AUDREY: Since you rent your places and are making income off of those space, is there anything you had to do with the landlord or the building? What’s the process for someone looking to do what you do?

ASHLEY: We break this down in our course and talk about how you want to do your research, you want to make sure you vet everything legally and correctly. You never want to land yourself in hot water. You need to be strategic, you need to be savvy with how you move and navigate this business.

From the rental side, if you’re a typical monthly lease tenant, it’s important to be open and honest with your landlord. Some landlords are super fine and may not have any issues with it. Some buildings, especially in LA, you may be dealing with a homeowner’s association or the overall property management company or whoever owns it. So sometimes there is some red tape that you have to learn how to navigate. We definitely advise, and we teach this in the course, how to have that conversation and how to negotiate with them. If you get push back, maybe you work out some sort of split with them and see if they can get a small percentage that might incentivize them to permit you to do so. That’s extra income for them. No one is in the business of turning down money usually. Sometimes they don’t even want a split. They just want to make sure the property is taken care of.

AUDREY: You created an online course for people who are interested in daytime rentals, can you share more about that?

ASHLEY: We have a full blown online course, it’s five units. It’s our introductory course on how to break into this business from start to finish. We kind of consider it a business in a box in a way because it shows you how to scope out the right spaces, pick the right spaces, how to curate the space to make it marketable, how to determine the value of the space, what you need to look for when shopping around, and what we just talked about with negotiating with your landlord. It pretty much walks you through all of the marketing principles of how to get it out there, how to start your own website, all the different online resources available to people who are looking to advertise their space for free. And then how to become a super host which breaks down how to become a powerhouse and get those big brands that want to book your spaces and pay you thousands of dollars to do so just for eight or twelve hours of your time.

And then ongoing business management concepts. Basically all the backend administrative and paperwork stuff that no entrepreneur wants to deal with but has to keep things clean and organized. We pretty much teach it all.

The Scope_Ashley and Brett Nobles 3.jpg

Those lessons we’re learning through business and working together really helps translate over to our relationship and helps our relationship grow as well.

AUDREY: As a couple who lives and works together - what’s that like for you? Is that something you ever imagined for yourselves and what learnings can you share for other couples interested in working together?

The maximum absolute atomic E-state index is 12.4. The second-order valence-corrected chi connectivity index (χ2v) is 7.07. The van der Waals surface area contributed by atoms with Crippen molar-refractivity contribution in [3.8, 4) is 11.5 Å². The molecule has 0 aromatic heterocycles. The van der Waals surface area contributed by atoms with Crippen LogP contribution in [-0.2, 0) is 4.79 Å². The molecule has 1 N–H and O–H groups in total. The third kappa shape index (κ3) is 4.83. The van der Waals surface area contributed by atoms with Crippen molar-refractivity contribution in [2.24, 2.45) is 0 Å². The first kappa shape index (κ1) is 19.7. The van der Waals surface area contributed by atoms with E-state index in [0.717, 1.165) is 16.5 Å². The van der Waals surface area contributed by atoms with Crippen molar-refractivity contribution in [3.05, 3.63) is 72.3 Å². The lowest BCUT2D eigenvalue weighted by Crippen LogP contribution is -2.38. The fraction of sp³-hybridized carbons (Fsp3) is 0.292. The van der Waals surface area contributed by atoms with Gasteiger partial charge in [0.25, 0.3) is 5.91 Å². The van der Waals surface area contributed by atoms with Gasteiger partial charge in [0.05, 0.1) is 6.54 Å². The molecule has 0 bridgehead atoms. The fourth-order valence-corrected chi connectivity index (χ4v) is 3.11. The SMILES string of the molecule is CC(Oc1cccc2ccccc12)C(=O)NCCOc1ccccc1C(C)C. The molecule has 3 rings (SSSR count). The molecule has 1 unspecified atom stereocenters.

ASHLEY: (Laughing) We get this question a lot. It feels like we spend every waking moment together which we do. We work together, we spend our downtime together, we’re best friends and we’re also married. I think it’s important to know how to separate those because there can be lots of crossover which can create friction and each of those different relationships. I think one of the main things we realize is how to separate and take breaks when we need it. What I learned about Brett professionally being his business partner, a lot of his strengths he responds to and vice versa, a lot of the things he’s learning about me. Those lessons we’re learning through business and working together really helps translate over to our relationship and helps our relationship grow as well.

BRETT: Number one, you just have to like who you’re with a lot. I’m not sure people do all the time and I know we do and that helps us a lot. We work well together because we have a yin and yang skillset. Where I’m weak, Ashley’s strong and vice versa - so that really helps us.

AUDREY: Ashley, you mentioned being laid off and I always tell people that this is an opportunity for magic to happen and it sounds like this is when the magic happened for you. For anyone in a similar situation, what advice would you give?

ASHLEY: I think a lot of it has to do with seeing the lay off as an opportunity and not as a negative. It might sound cliche, but the more positively you spin a situation determines the outcome long term. Seeing it as an opportunity to start something you’ve always secretly wanted to do. Usually when you’re in a really tough spot that pain can propel you into a new idea, a new concept that you may not have been open minded to before. It’s opened me up to taking more calculated risks. I would say more than anything, bet on yourself and see this as an opportunity rather than a negative thing that happened to you.